(CNSNews.com) - "Well, we know that some of the detainees that have come out of Guantanamo have gone back to the fight, to the battlefield," Defense Secretary Chuck Hagel told reporters on Thursday. "We're aware of that."
Nevertheless, Hagel said he supports President Obama's intention to close the prison for enemy combatants:
"And we think that overall the policy of getting to close Guantanamo is clearly in the interests of the United States, as the president has articulated, which when I -- I was in the United States Senate, I supported it.
"It's an imperfect world," Hagel continued. "It's a dangerous world. This is why we pay so much attention to getting commitments from host countries...not to allow those detainees to go beyond what is required in order to secure them in these different host countries that take them. But we do know that some have joined the fight."
A reporter asked Hagel if the recidivism concerns him.
"Yes, of course it does," Hagel responded.
Appearing with Hagel, Joint Chiefs Chairman Gen. Martin Dempsey said he believes that the recidivism of Gitmo detainees is "a relatively small fraction of those detainees" who have been released to various countries that promise to keep them from returning to the battlefield.
"But even one would not make someone wearing the uniform very content," Dempsey said.
"So we -- I provide my advice in every case to the secretary of Defense who, as you know, is the certifying official. And the exact number is actually being assessed inside of the intelligence community, so I can't comment on that."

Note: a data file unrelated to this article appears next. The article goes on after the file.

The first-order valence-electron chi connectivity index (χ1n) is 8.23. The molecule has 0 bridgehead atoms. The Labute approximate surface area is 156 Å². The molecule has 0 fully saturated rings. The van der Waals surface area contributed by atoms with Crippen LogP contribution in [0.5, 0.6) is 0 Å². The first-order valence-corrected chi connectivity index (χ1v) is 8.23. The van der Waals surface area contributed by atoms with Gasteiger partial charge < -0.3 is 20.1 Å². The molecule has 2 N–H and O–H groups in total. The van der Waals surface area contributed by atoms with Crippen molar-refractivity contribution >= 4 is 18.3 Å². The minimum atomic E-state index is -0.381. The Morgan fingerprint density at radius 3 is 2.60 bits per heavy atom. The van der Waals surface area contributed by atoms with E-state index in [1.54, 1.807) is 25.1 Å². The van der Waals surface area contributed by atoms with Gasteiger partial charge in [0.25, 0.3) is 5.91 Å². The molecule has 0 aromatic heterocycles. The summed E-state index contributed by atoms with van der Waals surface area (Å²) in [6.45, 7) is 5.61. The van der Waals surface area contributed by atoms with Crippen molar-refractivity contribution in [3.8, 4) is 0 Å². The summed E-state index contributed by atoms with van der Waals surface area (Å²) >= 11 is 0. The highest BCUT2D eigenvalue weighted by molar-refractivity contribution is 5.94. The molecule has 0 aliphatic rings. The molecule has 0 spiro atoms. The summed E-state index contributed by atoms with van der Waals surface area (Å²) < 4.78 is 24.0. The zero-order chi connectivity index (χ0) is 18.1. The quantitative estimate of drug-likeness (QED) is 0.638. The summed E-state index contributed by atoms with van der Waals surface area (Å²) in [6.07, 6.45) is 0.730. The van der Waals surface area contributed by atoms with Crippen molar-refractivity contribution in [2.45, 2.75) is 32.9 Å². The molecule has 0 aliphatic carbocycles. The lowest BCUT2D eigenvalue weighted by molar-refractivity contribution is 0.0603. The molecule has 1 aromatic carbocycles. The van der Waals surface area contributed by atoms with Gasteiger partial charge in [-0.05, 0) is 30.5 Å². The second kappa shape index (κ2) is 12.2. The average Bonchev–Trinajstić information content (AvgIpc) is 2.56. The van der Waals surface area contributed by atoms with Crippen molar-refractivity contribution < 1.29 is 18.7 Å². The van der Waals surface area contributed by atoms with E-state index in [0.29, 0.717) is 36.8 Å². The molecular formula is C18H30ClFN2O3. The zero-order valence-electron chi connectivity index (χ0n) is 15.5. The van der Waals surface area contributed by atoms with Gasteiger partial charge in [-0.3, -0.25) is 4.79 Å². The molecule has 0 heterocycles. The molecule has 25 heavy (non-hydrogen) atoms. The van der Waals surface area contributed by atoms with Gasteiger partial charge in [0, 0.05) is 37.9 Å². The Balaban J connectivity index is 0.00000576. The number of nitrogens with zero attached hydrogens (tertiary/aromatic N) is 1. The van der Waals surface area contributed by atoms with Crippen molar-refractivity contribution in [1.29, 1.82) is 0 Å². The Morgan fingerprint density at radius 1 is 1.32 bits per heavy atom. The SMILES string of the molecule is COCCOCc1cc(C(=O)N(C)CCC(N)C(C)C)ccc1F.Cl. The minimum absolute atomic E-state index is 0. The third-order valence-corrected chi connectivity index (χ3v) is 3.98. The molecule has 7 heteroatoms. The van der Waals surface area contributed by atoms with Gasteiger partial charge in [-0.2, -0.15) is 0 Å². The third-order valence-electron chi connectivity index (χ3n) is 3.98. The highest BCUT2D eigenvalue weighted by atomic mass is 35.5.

A number of Republicans sharply criticized Defense Secretary Hagel earlier this year when he approved the secret swap of five Taliban detainees being held at Gitmo for the release of Sgt. Bowe Bergdahl, a U.S. soldier suspected of walking away from his unit in Afghanistan.
Press reports say that as of October 2014, there were 149 detainees remaining at Guantanamo Bay, Cuba.
Fox News reported on Thursday that of the 620 detainees released over the years, 180 are believed to have returned to the battlefield; and as many as 20 to 30 of the them are believed to have joined ISIS and other terrorist groups inside Syria.
Fox News reported that Rep. Buck McKeon (R-Calif.), chairman of the House Armed Services Committee, wrote to Hagel on Thursday urging a suspension of detainee transfers, given "public reports that detainees are specifically rejoining the fight alongside ISIL."
"The U.S. Government must not release terrorist detainees at the same time we have committed U.S. service members to fight ISIL," McKeon wrote. "To continue to do so just as we have had to open a new front in the war on terror is unthinkable. Thus, I request an immediate suspension of all detainee transfers."
Speaking to Fox News's Greta Van Susteren Thursday evening, Sen. John McCain (R-Ariz.) said, "the eagerness with which this administration wants to get these people out of Guantanamo has clearly overridden good sense and a real concern for the lives of American men and women who are serving."
McCain said the freed detainees not only go back to the fight -- they attain leadership positions. "It's a red badge of courage. It's really a big deal that you were once in Guantanamo. That gives them leadership positions."
McCain said many lawmakers would agree to close Guantanamo if the administration had a plan, including a secure place to put the detainees.
"Basically, what his (Obama's) plan is, is to send them back to countries in the Middle East...The president wants to get rid of them in order to close Guantanamo. That's the overriding factor in his calculations, and it's disgraceful, because in the long run, it puts the lives of American men and women serving in the military in danger. It's a fact."
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